I'm a beginner in data analysis who needs to learn (say in a period of 2 to 3 weeks or so) the key ideas and techniques in the linear mixed effect models for longitudinal data. I'll apply them in computational neuroscience, for shape analysis. I'd appreciate if you could please suggest me a good reference, or lecture notes available online which deals with them. I've graduate level mathematics and decent statistics with less programming background, so a mathematically sound book which also gives me the motivation and refer to some programming will be great for me, I suppose.

So far, I finished the chapter 3 and 4 of "Applied Longitudinal Analysis" (by Fitzmaurice, Laird and Ware) to get some introduction to the longitudinal data, and the estimation of their parameters. Chapter 8 of this book discusses linear mixed effect models. But for some reason, I find part of their writing kind of hand-wavy instead of being clear, for example, on page 93, they didn't exactly mention how they'd estimate the covariance matrix of errors/noise. Also, on P. 93, the motivation for the correction term for doing the restricted maximum likelihood isn't clear to me. Because of these reasons, I'm looking for alternate references to explain the mixed effect models in a clear and concise way with sufficient motivation and preferably with sufficient mathematical arguments.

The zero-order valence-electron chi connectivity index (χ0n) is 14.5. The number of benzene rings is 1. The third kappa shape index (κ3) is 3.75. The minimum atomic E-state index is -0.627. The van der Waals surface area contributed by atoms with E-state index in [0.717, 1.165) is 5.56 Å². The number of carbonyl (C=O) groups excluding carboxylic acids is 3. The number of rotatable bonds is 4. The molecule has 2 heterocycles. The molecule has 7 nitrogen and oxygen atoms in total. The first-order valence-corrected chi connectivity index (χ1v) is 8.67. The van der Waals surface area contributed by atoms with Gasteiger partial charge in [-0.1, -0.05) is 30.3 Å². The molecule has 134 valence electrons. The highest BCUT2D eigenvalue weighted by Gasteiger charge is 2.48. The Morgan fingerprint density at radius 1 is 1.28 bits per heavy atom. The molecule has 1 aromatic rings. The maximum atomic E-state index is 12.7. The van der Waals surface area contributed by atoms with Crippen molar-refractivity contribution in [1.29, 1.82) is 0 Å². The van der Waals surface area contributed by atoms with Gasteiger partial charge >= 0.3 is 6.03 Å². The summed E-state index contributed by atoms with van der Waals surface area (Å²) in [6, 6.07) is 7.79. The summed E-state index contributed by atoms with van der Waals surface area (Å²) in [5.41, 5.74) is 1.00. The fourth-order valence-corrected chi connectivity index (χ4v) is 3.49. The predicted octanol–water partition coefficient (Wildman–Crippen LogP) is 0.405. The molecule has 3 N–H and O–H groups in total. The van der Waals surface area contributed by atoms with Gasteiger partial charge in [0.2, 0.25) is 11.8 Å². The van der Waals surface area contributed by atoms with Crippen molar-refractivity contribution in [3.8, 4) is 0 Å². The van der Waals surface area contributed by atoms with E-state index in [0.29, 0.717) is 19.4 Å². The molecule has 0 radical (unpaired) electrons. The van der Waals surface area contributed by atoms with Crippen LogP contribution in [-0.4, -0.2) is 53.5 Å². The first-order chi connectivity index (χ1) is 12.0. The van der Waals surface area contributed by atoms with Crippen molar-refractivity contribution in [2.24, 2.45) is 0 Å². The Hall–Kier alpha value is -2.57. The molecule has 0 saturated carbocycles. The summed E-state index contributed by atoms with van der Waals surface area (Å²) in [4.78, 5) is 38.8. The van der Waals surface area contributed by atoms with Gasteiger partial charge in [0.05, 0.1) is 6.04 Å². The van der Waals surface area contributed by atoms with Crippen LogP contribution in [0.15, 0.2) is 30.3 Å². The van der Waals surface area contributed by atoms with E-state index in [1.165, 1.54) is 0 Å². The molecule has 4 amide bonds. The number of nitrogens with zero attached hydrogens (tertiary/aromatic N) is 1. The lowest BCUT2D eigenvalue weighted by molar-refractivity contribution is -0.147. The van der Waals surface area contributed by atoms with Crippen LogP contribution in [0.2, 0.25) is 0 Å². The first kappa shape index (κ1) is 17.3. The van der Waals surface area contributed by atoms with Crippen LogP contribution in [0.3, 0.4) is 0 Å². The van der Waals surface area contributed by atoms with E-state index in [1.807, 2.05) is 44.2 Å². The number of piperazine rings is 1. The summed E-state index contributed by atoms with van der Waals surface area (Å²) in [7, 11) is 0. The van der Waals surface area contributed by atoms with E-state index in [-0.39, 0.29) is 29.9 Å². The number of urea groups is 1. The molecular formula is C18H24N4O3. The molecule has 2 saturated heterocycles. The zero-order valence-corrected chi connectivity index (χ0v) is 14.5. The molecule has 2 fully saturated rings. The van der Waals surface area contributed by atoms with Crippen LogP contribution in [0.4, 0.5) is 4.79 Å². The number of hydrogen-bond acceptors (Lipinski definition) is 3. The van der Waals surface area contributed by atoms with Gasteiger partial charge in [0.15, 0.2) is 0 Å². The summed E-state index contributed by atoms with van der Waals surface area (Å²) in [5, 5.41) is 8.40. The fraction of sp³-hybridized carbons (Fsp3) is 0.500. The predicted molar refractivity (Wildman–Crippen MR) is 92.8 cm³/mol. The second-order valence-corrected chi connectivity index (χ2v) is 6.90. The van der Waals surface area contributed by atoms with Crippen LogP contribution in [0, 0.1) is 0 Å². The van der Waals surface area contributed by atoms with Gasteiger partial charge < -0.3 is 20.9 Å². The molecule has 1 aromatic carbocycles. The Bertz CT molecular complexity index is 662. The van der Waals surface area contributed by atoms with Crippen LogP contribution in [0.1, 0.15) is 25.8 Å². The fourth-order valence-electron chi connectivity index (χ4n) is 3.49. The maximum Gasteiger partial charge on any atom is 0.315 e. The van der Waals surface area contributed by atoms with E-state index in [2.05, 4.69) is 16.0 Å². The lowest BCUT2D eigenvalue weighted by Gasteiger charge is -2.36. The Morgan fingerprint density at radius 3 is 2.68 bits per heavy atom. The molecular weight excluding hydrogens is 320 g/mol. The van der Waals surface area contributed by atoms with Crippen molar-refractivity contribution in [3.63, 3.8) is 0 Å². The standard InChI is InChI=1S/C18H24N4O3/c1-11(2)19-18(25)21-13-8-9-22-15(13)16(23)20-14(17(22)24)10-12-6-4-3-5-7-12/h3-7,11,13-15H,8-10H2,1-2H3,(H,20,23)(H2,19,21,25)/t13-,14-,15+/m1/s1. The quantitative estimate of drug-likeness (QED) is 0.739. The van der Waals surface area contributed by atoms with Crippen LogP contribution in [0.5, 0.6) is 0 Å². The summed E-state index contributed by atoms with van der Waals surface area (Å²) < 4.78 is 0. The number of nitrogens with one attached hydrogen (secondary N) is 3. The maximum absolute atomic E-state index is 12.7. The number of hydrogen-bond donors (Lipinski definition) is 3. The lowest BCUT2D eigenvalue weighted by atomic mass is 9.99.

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    $\begingroup$ "Applied Longitudinal Data Analysis: Modeling Change and Event Occurrence" by Singer/Willett is a great book. $\endgroup$ Nov 21, 2014 at 10:15
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    $\begingroup$ I briefly looked at the contents of the book, but I couldn't find a chapter on "Mixed effect models", probably because of being novice, I had not understood some other name of chapters which are related to mixed effect models. Could you please be kind enough to point out the chapter(s) in Singer-Wallet's book in particular which is dedicated to mixed effect models? $\endgroup$
    – Mathmath
    Nov 24, 2014 at 15:16
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    $\begingroup$ The entire Part I is dedicated to 'mixed-effects models', or, to be more precise, 'multilevel models'. $\endgroup$ Nov 25, 2014 at 5:05


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